How to Identify Pet Pain

Pet pain isn't always obvious and is often easy to ease with the help of your local veterinarian.Our pets may not walk, talk, or behave like us, but that doesn’t mean they don’t feel pain in much the same way as humans. Over the past few decades, veterinary science has made tremendous strides in the areas of pet pain prevention and management.

At Animal Medical Hospital, we believe the best way to empower pet owners is through education. September is Animal Pain Awareness Month, so now is the perfect opportunity to delve deeper into the issue of pet pain.

Signs of Pet Pain

Unfortunately, our pets can’t tell us when they’re hurting. Combine this with the fact that dogs and cats are hardwired to hide signs of illness or injury, it can sometimes be extremely difficult to tell when a pet is in pain. Your pet’s regular wellness exams are a good opportunity for us to assess your pet for signs of trouble, but your observations at home are just as important. Continue…

Why spay or neuter?

Neutering is a sterile surgical procedure that involves removing both testicles from a male pet. Spaying refers to the operation where the ovaries and uterine horns are surgically removed from a female pet. It is recommended to spay and neuter your pets between 5 and 8 months of age, before they reach sexual maturity. This is for both medical and behavioral reasons. The only reason not to spay or neuter is if you are going to breed or show your pet.

For male pets, there are several medical reasons for neutering. The first is to eliminate the risk for testicular cancer, which is the 2nd most common cancer in unneutered male dogs. If the testicles are removed, they can’t get cancer there. Neutering reduces the risk for prostate cancer and prostatitis, and reduces the risks of diseases associated with hormones such as testosterone. As for behavior- there will be a decrease in the need for roaming as your dog will not have the urge to reproduce, as well as decreased aggression. It also decreases the urge to “mark” their territory, so inappropriate urination is less likely to be an issue.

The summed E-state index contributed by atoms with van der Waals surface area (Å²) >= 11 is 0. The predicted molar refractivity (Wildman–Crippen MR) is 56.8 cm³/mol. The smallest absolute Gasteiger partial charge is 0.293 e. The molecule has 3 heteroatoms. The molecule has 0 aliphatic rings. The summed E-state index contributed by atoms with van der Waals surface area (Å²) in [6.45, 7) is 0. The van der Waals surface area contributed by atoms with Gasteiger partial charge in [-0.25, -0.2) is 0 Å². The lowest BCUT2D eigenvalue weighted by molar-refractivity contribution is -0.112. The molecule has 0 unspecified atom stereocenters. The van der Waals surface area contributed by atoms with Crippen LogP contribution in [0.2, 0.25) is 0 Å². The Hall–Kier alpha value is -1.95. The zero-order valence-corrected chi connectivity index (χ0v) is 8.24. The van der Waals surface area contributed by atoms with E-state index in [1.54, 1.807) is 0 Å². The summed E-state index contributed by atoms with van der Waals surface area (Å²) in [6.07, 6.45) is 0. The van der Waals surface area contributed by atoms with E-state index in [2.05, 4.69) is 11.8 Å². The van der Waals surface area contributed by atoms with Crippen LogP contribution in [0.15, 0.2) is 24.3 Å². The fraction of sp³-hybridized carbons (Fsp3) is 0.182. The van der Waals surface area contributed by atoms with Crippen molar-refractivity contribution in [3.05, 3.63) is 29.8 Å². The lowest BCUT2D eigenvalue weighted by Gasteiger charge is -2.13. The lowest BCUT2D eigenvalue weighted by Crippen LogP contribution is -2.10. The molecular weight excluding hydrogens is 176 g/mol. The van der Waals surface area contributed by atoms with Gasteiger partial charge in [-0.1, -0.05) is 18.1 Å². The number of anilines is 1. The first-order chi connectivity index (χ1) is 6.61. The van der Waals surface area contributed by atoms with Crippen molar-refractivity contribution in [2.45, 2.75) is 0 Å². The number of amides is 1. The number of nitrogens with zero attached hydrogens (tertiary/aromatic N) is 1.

There are medical and behavioral advantages to spaying your female pets as well. Medical reasons include the eliminating the possibility of false pregnancy, uterine infections known as pyometras, decreasing the risk of breast cancer and eliminating the chances of uterine and ovarian cancer. As with males, behavioral benefits include reduced aggression and other undesirable behaviors such as inappropriate elimination.

There are serious medical complications and behavioral issues that can arise from not spaying and neutering your pets, as outlined above. In addition to these, you will be preventing the risk of unplanned pregnancies. If you take away the urge to reproduce, they will be much more suitable as pets because they will no longer have to answer the “call of the wild.”

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Spaying & Neutering

So your puppy or kitten is getting older…what is next in providing the best care for them? When your pet is about 5-6 months old, we recommend having them spayed or neutered. This is an important decision for pet owners. There are several reasons for this recommendation:

Good for Your Pet

  • Spaying and neutering helps pets live longer, healthier lives.
  • It can eliminate or reduce the incidence of a number of health problems that can be very difficult or expensive to treat.
  • For your female pet, spaying eliminates the possibility of uterine or ovarian cancer and greatly reduces the incidence of breast cancer, particularly when your pet is spayed before her first estrous cycle.
  • Neutering your male pet eliminates testicular cancer and decreases the incidence of prostate disease.

Good for You

  • Makes pets better, more affectionate companions.
  • Spaying your pet eliminates her heat cycle.
  • Unsterilized animals often exhibit more behavior and temperament problems than do those who have been spayed or neutered.
  • Can make pets less likely to bite.
  • Neutering makes pets less likely to roam the neighborhood, run away, or get into fights.

Good for the Community

  • Communities spend millions of dollars to control unwanted animals.
  • Animal shelters are overburdened with surplus animals.
  • Stray pets and homeless animals get into trash containers, defecate in public areas or on private lawns, and frighten or anger people who have no understanding of their misery or needs.
  • Some stray animals also scare away or kill birds and wildlife.